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 The decline of Secular AND Christian music

Music has been discussed from time to time on this forum, and many of you know that while having issues with the Christian Music [b]Industry[/b] (and it IS an "industry")... I do love a variety of musical styles that some believers consider evil.

I have posted below a chapter from the book "Seeds of Change", written by Kerry Livgren, who was the creative force behind the 70's/80's rock band KANSAS. Kerry became a born again believer in the early 80's and has gone on to front several Christian bands since. He is a prolific song writer and instrumentalist.

Anyway... I thought this writing of his tackled many of the things I have myself noticed in music, both secular and christian. This really sums up where I am coming from.

It's lengthy, but those who are interested in this whole issue will find it interesting.

Since what I have posted below is available for free on his website ( www.kerrylivgren.com ), I do not believe I am breaking any copyright laws by posting it here.

Anyway... looking forward to hearing any comments y'all might have!

Krispy

[b]From the book "Seeds Of Change"
by Kerry Livgren[/b]

[i]I am often asked to comment or voice my opinion about contemporary music, both secular and sacred. I usually decline because an honest response to the question would require a great deal of labor on my part to bring it about, and I'm not sure that my opinions are any more valid than those of others. Yet, I am continually asked, so I will attempt to formulate my thoughts in this abbreviated version.

One of the problems in answering such a question is that "contemporary music" covers such an incredibly broad spectrum that it is difficult to know exactly what part of that spectrum I am to comment on. Besides, exactly what are the boundaries of "contemporary" anyway? Five years, two years, ten years, a hundred? One thing I know; the fickleness of American popular music listeners is astounding. Today, a piece of music can cease to be contemporary in a matter of months! It turns stale like a piece of bread. We have divided recent eras of popular music into decades or less, as if any possible social or artistic relevance in a song could not reach beyond that short span of time.

It must be a symptom of our shallow throw-away culture. Things are no longer built to last. Everything, not just music, seems destined for a transitory life, as if designed only for maximum profit, soon to be replaced by the "next big thing." It is as if planned obsolescence has invaded the realm of human expression. Longevity is only relevant as it relates to commercial viability. Quality or creativity seem not, in and of themselves, to be sufficient reasons to justify the existence of a piece of music. They have been eclipsed by something called "image," and marketability, now a necessity for the artist (if "artist" is the appropriate word).

The motivation behind much of the music being produced today is, to my mind, somewhat less than pure. The artist who is trying to be totally original and creative has more than an uphill battle on his hands. There are the necessary (?) legal entanglements to contend with. The artist must not only attempt to convince a record company to distribute and promote his or her music, but is also constricted by the ever-narrowing parameters of radio formatting. If you don't fit the mold, you're out in the cold. Creative or not, if one steps outside the boundaries of one of these commercial formats, it can be the kiss of death.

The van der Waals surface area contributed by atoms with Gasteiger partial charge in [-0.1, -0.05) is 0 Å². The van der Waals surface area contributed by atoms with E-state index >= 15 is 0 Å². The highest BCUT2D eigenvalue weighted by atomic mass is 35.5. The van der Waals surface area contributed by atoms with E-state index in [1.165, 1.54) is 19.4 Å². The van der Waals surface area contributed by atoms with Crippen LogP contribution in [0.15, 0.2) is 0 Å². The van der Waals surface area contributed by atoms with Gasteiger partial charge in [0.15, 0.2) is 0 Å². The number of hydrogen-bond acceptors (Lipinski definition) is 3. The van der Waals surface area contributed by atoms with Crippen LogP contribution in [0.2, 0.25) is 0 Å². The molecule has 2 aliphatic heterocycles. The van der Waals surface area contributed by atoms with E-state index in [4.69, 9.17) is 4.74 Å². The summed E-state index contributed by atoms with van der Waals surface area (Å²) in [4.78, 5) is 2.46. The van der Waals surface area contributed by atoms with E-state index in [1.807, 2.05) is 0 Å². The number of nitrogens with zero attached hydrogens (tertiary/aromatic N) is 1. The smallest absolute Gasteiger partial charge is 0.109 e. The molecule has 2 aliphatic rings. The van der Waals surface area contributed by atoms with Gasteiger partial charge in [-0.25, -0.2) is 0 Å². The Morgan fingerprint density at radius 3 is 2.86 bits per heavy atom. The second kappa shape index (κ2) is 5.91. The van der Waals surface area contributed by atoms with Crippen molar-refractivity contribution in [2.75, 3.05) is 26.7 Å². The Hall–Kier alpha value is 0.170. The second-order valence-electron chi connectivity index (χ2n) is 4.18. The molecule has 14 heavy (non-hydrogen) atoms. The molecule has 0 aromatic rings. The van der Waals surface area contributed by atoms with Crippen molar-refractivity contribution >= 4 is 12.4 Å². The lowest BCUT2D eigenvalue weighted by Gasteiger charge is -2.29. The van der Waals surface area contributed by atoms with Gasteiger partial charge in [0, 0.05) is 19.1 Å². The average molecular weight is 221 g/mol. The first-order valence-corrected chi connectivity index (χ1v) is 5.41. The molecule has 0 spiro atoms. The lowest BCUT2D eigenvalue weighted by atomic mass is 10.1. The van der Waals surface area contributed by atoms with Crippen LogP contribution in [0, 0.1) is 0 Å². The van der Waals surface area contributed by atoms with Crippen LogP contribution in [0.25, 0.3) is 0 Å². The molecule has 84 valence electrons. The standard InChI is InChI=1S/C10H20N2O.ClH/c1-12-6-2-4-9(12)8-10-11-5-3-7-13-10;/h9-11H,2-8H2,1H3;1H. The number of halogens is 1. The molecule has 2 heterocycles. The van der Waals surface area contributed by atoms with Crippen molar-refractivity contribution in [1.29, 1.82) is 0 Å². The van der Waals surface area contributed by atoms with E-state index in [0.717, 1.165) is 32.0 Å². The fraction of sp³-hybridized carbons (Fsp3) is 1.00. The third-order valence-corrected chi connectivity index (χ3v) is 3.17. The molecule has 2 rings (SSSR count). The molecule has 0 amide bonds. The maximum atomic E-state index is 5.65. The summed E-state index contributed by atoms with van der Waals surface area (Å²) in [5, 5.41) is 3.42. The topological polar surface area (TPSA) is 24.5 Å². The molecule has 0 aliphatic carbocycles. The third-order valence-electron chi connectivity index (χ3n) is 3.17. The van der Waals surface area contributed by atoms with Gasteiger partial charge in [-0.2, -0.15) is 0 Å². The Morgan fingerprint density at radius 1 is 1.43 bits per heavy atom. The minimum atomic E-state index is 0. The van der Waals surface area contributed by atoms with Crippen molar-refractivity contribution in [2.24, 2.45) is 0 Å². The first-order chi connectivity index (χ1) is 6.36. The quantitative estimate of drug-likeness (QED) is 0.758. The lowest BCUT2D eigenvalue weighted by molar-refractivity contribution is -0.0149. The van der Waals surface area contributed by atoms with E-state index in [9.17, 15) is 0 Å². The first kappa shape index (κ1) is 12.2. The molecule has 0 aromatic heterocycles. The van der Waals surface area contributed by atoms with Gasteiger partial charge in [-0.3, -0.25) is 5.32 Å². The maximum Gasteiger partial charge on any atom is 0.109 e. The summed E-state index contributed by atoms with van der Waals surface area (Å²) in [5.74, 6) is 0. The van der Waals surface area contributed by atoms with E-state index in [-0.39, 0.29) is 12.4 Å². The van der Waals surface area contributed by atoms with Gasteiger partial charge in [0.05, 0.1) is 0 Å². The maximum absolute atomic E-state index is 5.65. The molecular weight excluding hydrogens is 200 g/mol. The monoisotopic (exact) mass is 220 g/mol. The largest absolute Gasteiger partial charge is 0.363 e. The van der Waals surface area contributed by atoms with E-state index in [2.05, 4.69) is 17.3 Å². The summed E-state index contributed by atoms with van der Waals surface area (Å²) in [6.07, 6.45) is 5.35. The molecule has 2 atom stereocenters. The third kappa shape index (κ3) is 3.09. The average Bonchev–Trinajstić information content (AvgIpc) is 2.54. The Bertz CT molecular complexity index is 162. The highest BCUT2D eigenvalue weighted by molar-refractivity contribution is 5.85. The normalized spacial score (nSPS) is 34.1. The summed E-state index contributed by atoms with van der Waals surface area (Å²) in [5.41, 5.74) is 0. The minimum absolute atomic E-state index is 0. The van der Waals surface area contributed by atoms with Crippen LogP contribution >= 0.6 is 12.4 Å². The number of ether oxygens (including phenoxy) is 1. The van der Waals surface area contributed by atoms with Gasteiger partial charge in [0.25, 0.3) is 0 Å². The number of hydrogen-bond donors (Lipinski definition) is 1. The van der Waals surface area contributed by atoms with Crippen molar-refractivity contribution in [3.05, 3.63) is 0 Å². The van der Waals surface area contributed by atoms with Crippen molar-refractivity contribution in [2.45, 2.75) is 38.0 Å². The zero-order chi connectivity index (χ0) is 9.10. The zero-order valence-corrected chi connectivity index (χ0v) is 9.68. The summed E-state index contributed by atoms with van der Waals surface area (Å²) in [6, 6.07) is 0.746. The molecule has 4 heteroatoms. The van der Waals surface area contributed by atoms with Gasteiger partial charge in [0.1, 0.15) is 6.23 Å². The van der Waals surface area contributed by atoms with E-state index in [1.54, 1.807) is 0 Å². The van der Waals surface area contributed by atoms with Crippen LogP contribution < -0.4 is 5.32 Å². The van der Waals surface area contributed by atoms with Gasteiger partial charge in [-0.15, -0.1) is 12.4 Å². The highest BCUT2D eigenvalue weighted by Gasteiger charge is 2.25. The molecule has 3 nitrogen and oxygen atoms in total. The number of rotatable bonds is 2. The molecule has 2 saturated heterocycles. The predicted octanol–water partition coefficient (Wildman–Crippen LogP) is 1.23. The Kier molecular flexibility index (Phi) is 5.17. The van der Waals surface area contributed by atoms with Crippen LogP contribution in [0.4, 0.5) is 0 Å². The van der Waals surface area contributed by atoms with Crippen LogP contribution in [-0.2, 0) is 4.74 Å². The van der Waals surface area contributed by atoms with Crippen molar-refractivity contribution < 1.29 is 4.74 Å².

One could argue that this is nothing new and has always been the case. Audiences supposedly rioted when they first heard Stravinskys' Rite of Spring because it sounded so unlike anything they had ever heard. People seem to prefer to be mindlessly entertained than to be challenged. But even if that has always been true, I maintain that our artistic environment today is getting worse and not better. There is no atmosphere today which can cultivate a Stravinsky. People are obsessed with music at an almost unprecedented level, but the quality of what they are obsessed with is, in my opinion, in a general decline.

Allan Bloom spoke at length (and quite eloquently) on this point in his book, The Closing of the American Mind. Commenting on our culture's obsession with music, he writes: "It is available twenty-four hours a day, everywhere. There is the stereo in the home, in the car; there are concerts; there are music videos, with special channels exclusively devoted to them, on the air nonstop; there are the Walkmans so that no place--not public transportation, not the library--prevents students from communing with the Muse . . . ."

This is profound and true. Music is all around us. But the disturbing irony is that so many can be obsessed with so little. One doesn't often hear Bach, Duke Ellington, or Aaron Copland blasting out of a boom box. Don't misunderstand me; I know it's beginning to sound as if I don't like rock or any kind of modern music, or that I think we should remain in the past. That's ridiculous--I grew up on rock and roll, and for most of my life that's what I have written and played. My lamentations are for what I think is a lack of real creativity and the absence of an atmosphere that would encourage and reward it. Incidentally, I am not saying this from the standpoint of an artist who believes he is above that criticism. I constantly struggle to escape the ordinary in my own work, and only occasionally succeed.

Over the years I have accumulated a rather large collection of recordings which covers the whole spectrum of musical styles. Lately I have found that there is rarely time to sit down and simply listen to music, but in one of those rare moments, I pulled a record off the shelf that I have not listened to for probably ten years. It was an early album by a little known British group, Gentle Giant. I happened to notice the liner notes on the album which read: "It is our goal to expand the frontiers of contemporary popular music at the risk of being very unpopular. We have recorded each composition with the one thought--that it should be unique, adventurous and fascinating. It has taken every shred of our combined musical and technical knowledge to achieve this."